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NOD-like receptors: major players (and targets) in the interface between innate immunity and cancer

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Velloso, Fernando J. ; Trombetta-Lima, Marina ; Anschau, Valesca ; Sogayar, Mari C. ; Correa, Ricardo G.
Total Authors: 5
Document type: Journal article
Source: BIOSCIENCE REPORTS; v. 39, p. 21-pg., 2019-04-30.

Innate immunity comprises several inflammation-related modulatory pathways which receive signals from an array of membrane-bound and cytoplasmic pattern recognition receptors (PRRs). The NLRs (NACHT (NAIP (neuronal apoptosis inhibitor protein), C2TA (MHC class 2 transcription activator), HET-E (incompatibility locus protein from Podospora anserina) and TP1 (telomerase-associated protein) and Leucine-Rich Repeat (LRR) domain containing proteins) relate to a large family of cytosolic innate receptors, involved in detection of intracellular pathogens and endogenous byproducts of tissue injury. These receptors may recognize pathogen-associated molecular patterns (PAMPs) and/or danger-associated molecular patterns (DAMPs), activating host responses against pathogen infection and cellular stress. NLR-driven downstream signals trigger a number of signaling circuitries, which may either initiate the formation of inflammasomes and/or activate nuclear factor kappa B (NF-kappa B), stress kinases, interferon response factors (IRFs), inflammatory caspases and autophagy. Disruption of those signals may lead to a number of pro-inflammatory conditions, eventually promoting the onset of human malignancies. In this review, we describe the structures and functions of the most well-defined NLR proteins and highlight their association and biological impact on a diverse number of cancers. (AU)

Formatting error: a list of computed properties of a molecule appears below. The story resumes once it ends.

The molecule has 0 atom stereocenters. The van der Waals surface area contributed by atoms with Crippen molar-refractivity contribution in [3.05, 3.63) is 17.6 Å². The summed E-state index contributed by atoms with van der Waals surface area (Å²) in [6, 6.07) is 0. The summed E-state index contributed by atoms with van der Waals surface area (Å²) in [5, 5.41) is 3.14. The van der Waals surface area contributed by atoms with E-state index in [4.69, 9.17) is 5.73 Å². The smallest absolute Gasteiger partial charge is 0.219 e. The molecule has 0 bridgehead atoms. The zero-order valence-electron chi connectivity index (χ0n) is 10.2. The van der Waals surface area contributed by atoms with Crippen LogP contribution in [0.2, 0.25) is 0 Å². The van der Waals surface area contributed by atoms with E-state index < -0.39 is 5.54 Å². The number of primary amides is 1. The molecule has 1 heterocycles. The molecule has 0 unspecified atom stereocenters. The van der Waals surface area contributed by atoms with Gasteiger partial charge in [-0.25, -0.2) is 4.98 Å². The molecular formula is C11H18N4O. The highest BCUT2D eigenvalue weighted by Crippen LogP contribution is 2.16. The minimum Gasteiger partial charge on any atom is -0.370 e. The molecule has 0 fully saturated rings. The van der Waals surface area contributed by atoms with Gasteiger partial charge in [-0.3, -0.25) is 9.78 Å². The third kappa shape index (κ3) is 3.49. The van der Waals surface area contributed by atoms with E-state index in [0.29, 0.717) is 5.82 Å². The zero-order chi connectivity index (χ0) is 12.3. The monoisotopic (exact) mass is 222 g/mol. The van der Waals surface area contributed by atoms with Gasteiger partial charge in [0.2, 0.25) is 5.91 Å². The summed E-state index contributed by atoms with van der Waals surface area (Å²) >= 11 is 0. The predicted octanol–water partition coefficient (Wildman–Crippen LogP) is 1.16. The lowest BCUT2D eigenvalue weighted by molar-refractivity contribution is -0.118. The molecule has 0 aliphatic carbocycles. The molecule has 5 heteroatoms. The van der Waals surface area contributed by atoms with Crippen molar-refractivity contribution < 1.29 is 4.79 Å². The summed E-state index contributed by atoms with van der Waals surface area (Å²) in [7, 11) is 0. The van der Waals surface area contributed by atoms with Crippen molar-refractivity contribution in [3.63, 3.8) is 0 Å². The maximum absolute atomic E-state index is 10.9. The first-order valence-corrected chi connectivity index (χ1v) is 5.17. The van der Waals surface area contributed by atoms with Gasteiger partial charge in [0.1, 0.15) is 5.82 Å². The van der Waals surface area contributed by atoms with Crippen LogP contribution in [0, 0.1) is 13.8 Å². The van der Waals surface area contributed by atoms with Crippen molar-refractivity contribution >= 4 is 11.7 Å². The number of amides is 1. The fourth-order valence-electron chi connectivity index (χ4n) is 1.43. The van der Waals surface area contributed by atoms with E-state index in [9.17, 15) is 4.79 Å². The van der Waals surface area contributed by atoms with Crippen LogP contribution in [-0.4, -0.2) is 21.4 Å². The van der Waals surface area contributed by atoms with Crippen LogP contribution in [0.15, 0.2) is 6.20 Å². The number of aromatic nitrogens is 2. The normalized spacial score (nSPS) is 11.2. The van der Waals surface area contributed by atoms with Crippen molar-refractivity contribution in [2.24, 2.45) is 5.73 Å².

FAPESP's process: 16/05311-2 - Regenerative medicine aiming at therapy for chronic degenerative diseases (cancer and diabetes)
Grantee:Mari Cleide Sogayar
Support Opportunities: Research Projects - Thematic Grants